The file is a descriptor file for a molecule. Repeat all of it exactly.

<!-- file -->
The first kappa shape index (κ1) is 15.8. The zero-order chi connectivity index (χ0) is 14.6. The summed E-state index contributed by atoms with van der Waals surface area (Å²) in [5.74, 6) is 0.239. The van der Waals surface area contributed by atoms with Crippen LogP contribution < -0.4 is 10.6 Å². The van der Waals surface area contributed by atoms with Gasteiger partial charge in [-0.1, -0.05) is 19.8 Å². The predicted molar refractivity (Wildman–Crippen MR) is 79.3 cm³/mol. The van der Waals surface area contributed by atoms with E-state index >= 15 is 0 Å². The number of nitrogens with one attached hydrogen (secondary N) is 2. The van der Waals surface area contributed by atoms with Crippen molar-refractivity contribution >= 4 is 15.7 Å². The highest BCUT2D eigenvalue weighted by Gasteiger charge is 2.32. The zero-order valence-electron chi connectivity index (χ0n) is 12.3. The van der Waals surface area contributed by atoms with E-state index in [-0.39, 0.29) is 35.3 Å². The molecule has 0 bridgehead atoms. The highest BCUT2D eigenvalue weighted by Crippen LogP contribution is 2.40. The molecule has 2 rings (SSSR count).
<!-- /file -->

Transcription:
The first kappa shape index (κ1) is 15.8. The zero-order chi connectivity index (χ0) is 14.6. The summed E-state index contributed by atoms with van der Waals surface area (Å²) in [5.74, 6) is 0.239. The van der Waals surface area contributed by atoms with Crippen LogP contribution < -0.4 is 10.6 Å². The van der Waals surface area contributed by atoms with Gasteiger partial charge in [-0.1, -0.05) is 19.8 Å². The predicted molar refractivity (Wildman–Crippen MR) is 79.3 cm³/mol. The van der Waals surface area contributed by atoms with E-state index >= 15 is 0 Å². The number of nitrogens with one attached hydrogen (secondary N) is 2. The van der Waals surface area contributed by atoms with Crippen molar-refractivity contribution >= 4 is 15.7 Å². The highest BCUT2D eigenvalue weighted by Gasteiger charge is 2.32. The zero-order valence-electron chi connectivity index (χ0n) is 12.3. The van der Waals surface area contributed by atoms with E-state index in [-0.39, 0.29) is 35.3 Å². The molecule has 0 bridgehead atoms. The highest BCUT2D eigenvalue weighted by Crippen LogP contribution is 2.40. The molecule has 2 rings (SSSR count).